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 Race Report and Results - 2024 written by Leigh Edwards

 Metung Yacht Club, 23-28 January

So, who won the Cup this year?  Lucas Upton was first over the finish line to win his first; then Leigh Behrens won his TENTH Australasian Championship; and helming the Tasmanian entry Karabos IX to its FIFTH (a record for a single hull) was the extraordinary Nick Rogers for his Thirteenth (and let’s not forget the one he won with Gordon Ingate helming !) so 14 in total.  Exceptional.  Unprecedented.  Brilliant.

And against some serious competition on the Gippsland Lakes south-east of Melbourne at Metung on Lake King and Bancroft Bay


Trio, a wooden Dragon, was launched as Alska in 1967 from the yard of renowned builder Bill Barnett.  Bill built 24 Dragons, numbered 59 – 138, from 1958 to 1967; winning 11 Prince Philip Cups with 5 famous skippers, Tony Manford (4), Eric Strain (2), Bun Lynn (2), Ted Albert (2) and Norm Longworth.  So, with two-time PPC winner Matt Whitnall helming, and owner Michael Bartley and Peter Bevis as crew, Trio has real potential, especially after placing second last year and winning the 2022 NSW Championship; beating Karabos IX.

Hugh Wardrop has bought Riga from Zane Ridgeway and is a serious competitor as he sailed with Nick Rogers to win the PPC in Sydney aboard Hughs’ previous boat Leander.

Petticrow have Liquidity, with Richard Franklin, as runner up for that 2022 Championship.  Local Metung sailor and Championship Organiser Fred Haes will have the latest launched Dragon at the regatta, the Petticrow Wicked II.

Richard Lynn, won his first (of four) PPC with father Bun aboard the Barnett-built Aeolus; then in the Endeavour-built (DAUS 191) Red Baron helming in ’95 in Perth (till he damaged his arm and shared the honour with Willy Packer) and again in Perth in 2007 & ‘10 aboard the now named Puff.  For this campaign ‘over east’ he has purchased Whim from Godon Ingate and named her, simply, Gordon.  He brings a top-class crew of Adam Brenz-Verca and Ethan Prieto-Low to improve his chances.  At the 2023 Dragon World Championships in Bodrum, Turkey in May, they finished 11th with a best race placing of third.  Competitive.


Sandy Anderson won the Adelaide PPC in 2006 and has been a regular competitor in recent years in Hobart (amongst other venues) and with her 4-all-girl crew could get the job done again.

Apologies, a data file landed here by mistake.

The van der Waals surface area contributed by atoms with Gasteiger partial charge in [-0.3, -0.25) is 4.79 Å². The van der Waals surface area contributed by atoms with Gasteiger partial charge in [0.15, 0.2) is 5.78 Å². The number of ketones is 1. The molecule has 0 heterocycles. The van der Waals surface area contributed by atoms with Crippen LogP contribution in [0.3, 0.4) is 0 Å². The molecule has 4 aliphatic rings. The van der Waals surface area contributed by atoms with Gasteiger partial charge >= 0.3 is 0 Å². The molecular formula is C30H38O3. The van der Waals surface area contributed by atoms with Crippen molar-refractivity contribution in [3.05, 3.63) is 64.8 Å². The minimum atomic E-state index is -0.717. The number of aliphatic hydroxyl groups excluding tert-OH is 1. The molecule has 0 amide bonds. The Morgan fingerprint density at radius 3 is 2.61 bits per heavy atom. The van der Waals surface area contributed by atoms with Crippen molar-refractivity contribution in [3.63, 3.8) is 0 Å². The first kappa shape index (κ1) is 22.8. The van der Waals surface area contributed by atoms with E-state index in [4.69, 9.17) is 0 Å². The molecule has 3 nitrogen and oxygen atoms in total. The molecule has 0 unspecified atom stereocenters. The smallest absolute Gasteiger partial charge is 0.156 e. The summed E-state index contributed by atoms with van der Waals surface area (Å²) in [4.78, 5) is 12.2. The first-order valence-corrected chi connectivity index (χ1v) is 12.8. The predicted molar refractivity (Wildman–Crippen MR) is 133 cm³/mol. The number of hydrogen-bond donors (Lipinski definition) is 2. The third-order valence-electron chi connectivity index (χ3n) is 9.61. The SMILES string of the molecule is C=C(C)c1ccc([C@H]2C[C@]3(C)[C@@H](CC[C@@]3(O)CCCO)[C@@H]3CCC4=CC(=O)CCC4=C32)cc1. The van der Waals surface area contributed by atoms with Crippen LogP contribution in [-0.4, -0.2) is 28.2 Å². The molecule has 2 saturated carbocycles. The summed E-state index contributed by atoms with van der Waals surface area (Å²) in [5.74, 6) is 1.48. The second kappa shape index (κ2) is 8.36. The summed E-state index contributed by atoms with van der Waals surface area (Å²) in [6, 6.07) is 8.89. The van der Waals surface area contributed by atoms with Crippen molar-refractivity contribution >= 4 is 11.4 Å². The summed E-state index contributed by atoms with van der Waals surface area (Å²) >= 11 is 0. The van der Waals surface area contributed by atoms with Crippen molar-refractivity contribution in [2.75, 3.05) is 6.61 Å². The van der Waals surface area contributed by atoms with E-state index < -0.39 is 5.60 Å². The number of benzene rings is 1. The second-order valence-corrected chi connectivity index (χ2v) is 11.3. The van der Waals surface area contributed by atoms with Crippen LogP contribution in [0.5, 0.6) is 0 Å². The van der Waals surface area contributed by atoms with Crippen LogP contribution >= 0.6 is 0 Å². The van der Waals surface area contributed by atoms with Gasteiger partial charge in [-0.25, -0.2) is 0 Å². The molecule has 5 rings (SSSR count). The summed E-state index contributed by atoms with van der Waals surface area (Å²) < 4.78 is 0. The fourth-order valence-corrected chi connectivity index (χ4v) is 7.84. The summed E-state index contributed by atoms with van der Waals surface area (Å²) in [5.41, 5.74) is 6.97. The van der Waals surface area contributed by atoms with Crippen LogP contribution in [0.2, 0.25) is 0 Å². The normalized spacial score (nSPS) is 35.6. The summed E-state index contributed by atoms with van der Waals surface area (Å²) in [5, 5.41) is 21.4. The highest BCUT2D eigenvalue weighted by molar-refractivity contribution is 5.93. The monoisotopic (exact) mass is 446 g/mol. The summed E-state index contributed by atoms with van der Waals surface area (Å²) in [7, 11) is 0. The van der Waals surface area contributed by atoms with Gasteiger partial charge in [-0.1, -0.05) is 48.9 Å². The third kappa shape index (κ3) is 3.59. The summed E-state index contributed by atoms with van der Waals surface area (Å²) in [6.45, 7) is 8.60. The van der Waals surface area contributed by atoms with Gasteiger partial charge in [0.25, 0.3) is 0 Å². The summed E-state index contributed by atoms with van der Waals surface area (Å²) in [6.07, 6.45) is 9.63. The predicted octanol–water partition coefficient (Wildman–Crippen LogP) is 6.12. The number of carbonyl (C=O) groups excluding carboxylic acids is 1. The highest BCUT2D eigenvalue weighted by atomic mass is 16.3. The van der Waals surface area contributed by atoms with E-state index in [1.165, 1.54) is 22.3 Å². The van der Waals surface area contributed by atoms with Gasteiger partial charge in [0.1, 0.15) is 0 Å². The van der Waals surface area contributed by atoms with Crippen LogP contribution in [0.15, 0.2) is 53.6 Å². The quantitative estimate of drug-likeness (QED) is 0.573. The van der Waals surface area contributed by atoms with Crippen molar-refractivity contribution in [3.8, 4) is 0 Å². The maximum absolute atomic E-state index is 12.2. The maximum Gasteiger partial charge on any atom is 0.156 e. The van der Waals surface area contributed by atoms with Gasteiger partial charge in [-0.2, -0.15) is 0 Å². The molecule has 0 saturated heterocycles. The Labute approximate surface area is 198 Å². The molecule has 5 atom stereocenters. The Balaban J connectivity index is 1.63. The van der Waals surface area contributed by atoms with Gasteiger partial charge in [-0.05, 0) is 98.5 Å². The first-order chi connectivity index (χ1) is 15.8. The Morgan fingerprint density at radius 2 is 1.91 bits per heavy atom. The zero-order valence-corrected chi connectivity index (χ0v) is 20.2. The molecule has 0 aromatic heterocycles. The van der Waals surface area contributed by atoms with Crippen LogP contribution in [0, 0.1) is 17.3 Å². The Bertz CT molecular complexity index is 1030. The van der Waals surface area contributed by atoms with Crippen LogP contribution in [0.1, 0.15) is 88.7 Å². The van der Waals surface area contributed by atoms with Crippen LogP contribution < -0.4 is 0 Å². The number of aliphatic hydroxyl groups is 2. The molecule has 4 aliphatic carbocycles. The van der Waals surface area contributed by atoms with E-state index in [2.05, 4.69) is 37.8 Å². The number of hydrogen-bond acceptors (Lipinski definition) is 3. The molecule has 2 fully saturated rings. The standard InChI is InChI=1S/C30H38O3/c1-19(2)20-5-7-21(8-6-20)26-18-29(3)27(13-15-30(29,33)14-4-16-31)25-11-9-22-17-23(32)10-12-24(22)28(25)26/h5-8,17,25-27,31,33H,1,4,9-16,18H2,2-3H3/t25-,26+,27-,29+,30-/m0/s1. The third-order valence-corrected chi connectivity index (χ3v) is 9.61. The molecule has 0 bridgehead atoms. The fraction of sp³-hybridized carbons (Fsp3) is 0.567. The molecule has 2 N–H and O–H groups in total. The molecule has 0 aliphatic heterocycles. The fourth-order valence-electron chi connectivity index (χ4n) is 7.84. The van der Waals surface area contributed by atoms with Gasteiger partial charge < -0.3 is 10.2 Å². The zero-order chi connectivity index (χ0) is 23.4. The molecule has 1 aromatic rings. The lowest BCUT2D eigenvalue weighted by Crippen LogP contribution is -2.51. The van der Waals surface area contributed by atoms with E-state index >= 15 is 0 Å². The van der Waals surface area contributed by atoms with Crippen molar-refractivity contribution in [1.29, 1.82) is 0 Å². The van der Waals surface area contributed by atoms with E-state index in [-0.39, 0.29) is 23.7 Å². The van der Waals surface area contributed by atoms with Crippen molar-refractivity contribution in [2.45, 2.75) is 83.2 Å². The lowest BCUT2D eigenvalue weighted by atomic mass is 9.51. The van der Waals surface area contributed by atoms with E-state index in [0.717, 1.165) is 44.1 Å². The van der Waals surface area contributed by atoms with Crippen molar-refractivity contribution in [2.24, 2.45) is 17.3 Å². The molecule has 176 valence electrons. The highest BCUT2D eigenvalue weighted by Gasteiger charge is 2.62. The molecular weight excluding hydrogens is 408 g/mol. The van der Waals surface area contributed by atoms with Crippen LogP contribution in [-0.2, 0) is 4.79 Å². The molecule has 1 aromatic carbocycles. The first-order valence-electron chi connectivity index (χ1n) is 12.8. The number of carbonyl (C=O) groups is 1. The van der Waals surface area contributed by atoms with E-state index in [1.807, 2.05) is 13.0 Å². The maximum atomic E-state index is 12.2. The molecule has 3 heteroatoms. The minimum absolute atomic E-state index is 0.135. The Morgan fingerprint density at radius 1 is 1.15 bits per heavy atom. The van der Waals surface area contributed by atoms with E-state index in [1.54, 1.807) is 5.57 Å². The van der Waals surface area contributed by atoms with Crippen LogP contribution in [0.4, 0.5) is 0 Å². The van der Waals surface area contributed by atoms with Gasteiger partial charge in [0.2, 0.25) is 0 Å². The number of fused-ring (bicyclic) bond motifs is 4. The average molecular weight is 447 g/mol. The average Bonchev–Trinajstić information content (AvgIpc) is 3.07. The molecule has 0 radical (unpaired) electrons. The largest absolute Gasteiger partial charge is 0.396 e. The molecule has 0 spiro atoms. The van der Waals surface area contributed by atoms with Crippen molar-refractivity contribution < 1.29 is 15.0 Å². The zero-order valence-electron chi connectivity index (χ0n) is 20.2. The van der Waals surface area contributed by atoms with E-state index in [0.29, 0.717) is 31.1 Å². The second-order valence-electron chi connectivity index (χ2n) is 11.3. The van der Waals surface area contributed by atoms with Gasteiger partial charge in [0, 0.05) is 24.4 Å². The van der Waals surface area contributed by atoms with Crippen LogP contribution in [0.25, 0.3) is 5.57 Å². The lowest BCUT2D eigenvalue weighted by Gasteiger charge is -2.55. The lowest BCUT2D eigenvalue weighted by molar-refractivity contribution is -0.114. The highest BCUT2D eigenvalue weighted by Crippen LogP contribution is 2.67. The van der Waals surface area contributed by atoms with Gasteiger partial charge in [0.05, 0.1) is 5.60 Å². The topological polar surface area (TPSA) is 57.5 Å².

The Karabos IX 2024 campaign commenced with a mainland campaign last summer where Nick, Leigh and Lucas won the Victorian Championship at Metung.  This was after placing third at the NSW State Championship at Royal Sydney Yacht Squadron, winning the 2023 Ted Albert Trophy, but suffered a disappointing Prince Philip Cup where the boys finishing third to David Chapman.

A winter of training and preparation saw the K9 crew in Metung on Tuesday 23rd January for the Preliminary series for the PPC, named in honour of Class stalwart and dual PPC winner, Ted Albert.  The one-mile beat was west across Lake King, starting near Raymond Island in 12-18 knots.  The breeze backed a little, freshened and held reasonably and the left side was generally favoured.

Race 1 of the Ted Albert Memorial Regatta got underway at 12:30 pm, Race 2 at 13:48 (two boats DNS, 2 DNF) and R3 (seven DNS) at 15:02.  A few boats didn’t want any damage, a few knew what they wanted and saved themselves.

Gordon won the first two races and then retired from the final, maybe because it’s believed winning the prelim series is a bad omen.  Karabos IX were victorious on a countback from Riga.  Bad omen?

And so to Wednesday 24th January and Race 1 of the 2024 Prince Philip Cup, the Australasian Championship. 


At the warning signal at 1255, the course was again to the west with the breeze at about 13 knots.  With a race target time of 55 minutes the beat was relatively short at about 1 mile.  The breeze was dying on the first lap and the race time limit is 80 minutes.  If a boat finishes within that time limit, the race stands.  The course was shortened, but then the breeze built, and the wily Englishman, David Tabb, continued his strong performance to lead at all marks and win the Jack Linacre Memorial Trophy comfortably.  The funny breeze had caught a few out but good tactics and a few well thought out manoeuvres resulted in Karabos moving up to second, with Gordon stuck back in sixth.


The breeze was above 10 knots for race 2 and Karabos IX has a great start but followed Gordon around the top mark, with Riga next.  Gordon and Karabos IX tacked and gybed around the race track, but Karabos IX won narrowly from Gordon, Riga and Trio.